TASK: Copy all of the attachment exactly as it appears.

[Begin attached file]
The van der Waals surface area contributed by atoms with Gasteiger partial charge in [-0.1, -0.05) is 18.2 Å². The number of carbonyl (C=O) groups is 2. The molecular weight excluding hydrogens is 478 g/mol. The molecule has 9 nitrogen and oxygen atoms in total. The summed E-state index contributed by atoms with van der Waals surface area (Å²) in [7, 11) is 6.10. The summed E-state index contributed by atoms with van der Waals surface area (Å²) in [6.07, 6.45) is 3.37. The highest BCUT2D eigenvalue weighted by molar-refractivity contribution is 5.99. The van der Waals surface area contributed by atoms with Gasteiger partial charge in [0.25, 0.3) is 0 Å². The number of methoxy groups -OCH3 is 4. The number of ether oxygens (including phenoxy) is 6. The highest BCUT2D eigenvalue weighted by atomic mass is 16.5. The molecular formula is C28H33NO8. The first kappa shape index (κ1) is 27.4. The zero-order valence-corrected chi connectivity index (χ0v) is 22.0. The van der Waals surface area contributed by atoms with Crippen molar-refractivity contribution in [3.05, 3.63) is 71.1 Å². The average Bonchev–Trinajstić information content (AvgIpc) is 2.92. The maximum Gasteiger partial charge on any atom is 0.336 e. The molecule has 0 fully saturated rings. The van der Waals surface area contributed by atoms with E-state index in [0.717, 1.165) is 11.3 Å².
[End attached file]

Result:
The van der Waals surface area contributed by atoms with Gasteiger partial charge in [-0.1, -0.05) is 18.2 Å². The number of carbonyl (C=O) groups is 2. The molecular weight excluding hydrogens is 478 g/mol. The molecule has 9 nitrogen and oxygen atoms in total. The summed E-state index contributed by atoms with van der Waals surface area (Å²) in [7, 11) is 6.10. The summed E-state index contributed by atoms with van der Waals surface area (Å²) in [6.07, 6.45) is 3.37. The highest BCUT2D eigenvalue weighted by molar-refractivity contribution is 5.99. The van der Waals surface area contributed by atoms with Gasteiger partial charge in [0.25, 0.3) is 0 Å². The number of methoxy groups -OCH3 is 4. The number of ether oxygens (including phenoxy) is 6. The highest BCUT2D eigenvalue weighted by atomic mass is 16.5. The molecular formula is C28H33NO8. The first kappa shape index (κ1) is 27.4. The zero-order valence-corrected chi connectivity index (χ0v) is 22.0. The van der Waals surface area contributed by atoms with Crippen molar-refractivity contribution in [3.05, 3.63) is 71.1 Å². The average Bonchev–Trinajstić information content (AvgIpc) is 2.92. The maximum Gasteiger partial charge on any atom is 0.336 e. The molecule has 0 fully saturated rings. The van der Waals surface area contributed by atoms with E-state index in [0.717, 1.165) is 11.3 Å².